Android CTO expects tablet sales to soon overtake laptops

Despite its losses in the tablet market, Google is hoping to revive morale with its Android 12L operating system optimized for larger-screen devices. The latest news is that Rich Miner, one of the co-founders of the platform, has returned to the team with the title of “Chief Technology Officer” (CTO). During a recent #TheAndroidShow developer live event, he made no secret of his optimism about Android tablets.

Looking back at 2011, when Android tablets were launched, the early market was booming with the help of applications such as media players. Unfortunately, subsequent growth has stalled a bit. The good news is that in late 2019, before the COVID-19 pandemic, there was data showing that Android tablets were slowly picking up.

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Third-party manufacturers offer more software and peripherals like keyboards, making it a friendlier tool without too much focus on the consumer experience. At the same time, Rich Miner believes that the performance and functionality of Android tablets are already very powerful, and they are more cost-effective than laptops.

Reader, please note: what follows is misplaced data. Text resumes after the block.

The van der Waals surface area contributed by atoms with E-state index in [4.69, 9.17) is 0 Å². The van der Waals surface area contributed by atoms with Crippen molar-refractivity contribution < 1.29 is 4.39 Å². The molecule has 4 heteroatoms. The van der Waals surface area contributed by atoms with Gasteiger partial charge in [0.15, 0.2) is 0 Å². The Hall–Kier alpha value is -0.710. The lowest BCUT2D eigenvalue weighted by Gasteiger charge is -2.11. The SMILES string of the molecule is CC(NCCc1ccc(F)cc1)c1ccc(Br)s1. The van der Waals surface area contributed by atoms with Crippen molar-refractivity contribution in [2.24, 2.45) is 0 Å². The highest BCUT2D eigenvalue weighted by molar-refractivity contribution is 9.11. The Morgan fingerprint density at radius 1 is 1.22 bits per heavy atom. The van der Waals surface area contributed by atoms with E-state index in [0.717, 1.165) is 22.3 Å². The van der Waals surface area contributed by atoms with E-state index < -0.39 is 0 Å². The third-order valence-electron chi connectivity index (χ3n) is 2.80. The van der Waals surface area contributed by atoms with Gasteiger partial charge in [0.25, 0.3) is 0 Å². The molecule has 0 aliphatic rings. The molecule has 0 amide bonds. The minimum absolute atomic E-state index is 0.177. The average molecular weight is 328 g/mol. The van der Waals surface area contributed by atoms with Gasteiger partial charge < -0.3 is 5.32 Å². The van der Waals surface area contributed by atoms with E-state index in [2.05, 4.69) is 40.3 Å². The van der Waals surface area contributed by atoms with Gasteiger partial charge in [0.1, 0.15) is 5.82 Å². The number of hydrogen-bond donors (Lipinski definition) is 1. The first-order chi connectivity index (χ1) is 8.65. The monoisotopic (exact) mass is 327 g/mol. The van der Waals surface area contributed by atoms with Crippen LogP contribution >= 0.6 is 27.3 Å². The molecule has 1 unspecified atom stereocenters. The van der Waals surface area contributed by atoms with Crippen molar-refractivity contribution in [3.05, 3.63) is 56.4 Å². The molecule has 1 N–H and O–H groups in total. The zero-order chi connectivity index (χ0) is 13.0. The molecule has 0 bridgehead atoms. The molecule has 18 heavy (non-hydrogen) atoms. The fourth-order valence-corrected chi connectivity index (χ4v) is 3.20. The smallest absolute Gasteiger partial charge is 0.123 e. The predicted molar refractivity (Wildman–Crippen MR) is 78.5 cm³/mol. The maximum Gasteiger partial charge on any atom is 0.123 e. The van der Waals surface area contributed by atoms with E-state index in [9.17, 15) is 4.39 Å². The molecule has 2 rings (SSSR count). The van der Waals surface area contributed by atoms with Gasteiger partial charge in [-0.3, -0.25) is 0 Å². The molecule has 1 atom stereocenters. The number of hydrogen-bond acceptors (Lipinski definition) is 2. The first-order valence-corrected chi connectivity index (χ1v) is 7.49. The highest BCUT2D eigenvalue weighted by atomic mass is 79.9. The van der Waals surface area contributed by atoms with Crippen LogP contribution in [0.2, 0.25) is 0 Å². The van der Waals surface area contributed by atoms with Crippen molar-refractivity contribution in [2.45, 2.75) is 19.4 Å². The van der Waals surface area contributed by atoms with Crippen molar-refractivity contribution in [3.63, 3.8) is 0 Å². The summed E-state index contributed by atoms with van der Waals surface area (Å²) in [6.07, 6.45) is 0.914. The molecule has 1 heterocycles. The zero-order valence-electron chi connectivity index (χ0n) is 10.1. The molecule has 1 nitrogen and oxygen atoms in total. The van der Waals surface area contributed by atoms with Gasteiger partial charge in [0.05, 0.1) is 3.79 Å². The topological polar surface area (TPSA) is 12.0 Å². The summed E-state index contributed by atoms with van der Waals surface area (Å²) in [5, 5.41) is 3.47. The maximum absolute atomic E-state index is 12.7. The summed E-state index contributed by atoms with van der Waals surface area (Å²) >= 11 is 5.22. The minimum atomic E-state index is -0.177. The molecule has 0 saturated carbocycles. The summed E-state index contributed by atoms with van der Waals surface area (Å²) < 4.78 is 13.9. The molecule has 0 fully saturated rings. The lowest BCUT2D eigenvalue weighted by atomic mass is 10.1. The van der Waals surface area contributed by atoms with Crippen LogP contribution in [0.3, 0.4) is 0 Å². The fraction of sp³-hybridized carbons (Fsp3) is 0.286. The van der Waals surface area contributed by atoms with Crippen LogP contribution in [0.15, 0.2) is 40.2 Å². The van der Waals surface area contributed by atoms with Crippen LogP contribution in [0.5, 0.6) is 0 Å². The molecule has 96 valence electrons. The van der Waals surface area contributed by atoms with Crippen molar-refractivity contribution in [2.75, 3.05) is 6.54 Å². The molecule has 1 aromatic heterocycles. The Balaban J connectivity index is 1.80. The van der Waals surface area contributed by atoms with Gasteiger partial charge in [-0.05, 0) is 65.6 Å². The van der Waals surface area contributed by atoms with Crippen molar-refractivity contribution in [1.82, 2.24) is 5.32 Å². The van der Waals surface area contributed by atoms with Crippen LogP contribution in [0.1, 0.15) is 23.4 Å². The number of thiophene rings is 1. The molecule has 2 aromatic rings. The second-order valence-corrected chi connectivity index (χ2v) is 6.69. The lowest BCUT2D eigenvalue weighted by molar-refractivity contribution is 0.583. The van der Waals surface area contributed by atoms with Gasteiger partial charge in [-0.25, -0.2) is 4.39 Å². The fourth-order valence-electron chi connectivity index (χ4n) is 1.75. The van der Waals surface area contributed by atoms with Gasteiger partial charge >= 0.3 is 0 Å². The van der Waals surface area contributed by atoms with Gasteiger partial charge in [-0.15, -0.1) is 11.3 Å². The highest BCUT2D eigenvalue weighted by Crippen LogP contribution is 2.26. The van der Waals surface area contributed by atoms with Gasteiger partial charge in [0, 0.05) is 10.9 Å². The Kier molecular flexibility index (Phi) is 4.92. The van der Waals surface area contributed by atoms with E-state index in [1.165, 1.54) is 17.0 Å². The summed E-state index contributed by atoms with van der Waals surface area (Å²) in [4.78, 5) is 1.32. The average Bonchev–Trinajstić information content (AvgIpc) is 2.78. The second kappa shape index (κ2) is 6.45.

Because of this, Google came up with the idea of ​​​​creating Android 12L, optimizing the system and application UI design for large-screen mobile devices. Rich Miner is currently actively promoting developers’ apps, and is considering leveraging tools built by Google to improve tablet support, or even to create “tablet experience-first” software.

In addition, he cited 2020 sales data as saying that the purchase of tablet computers has begun to approach the shipment of notebook computers. Perhaps in the not-too-distant future, we’ll usher in a crossover—the number of tablets sold each year will surpass the number of laptops sold in the same period. Once past this point, the situation may not be reversed again.

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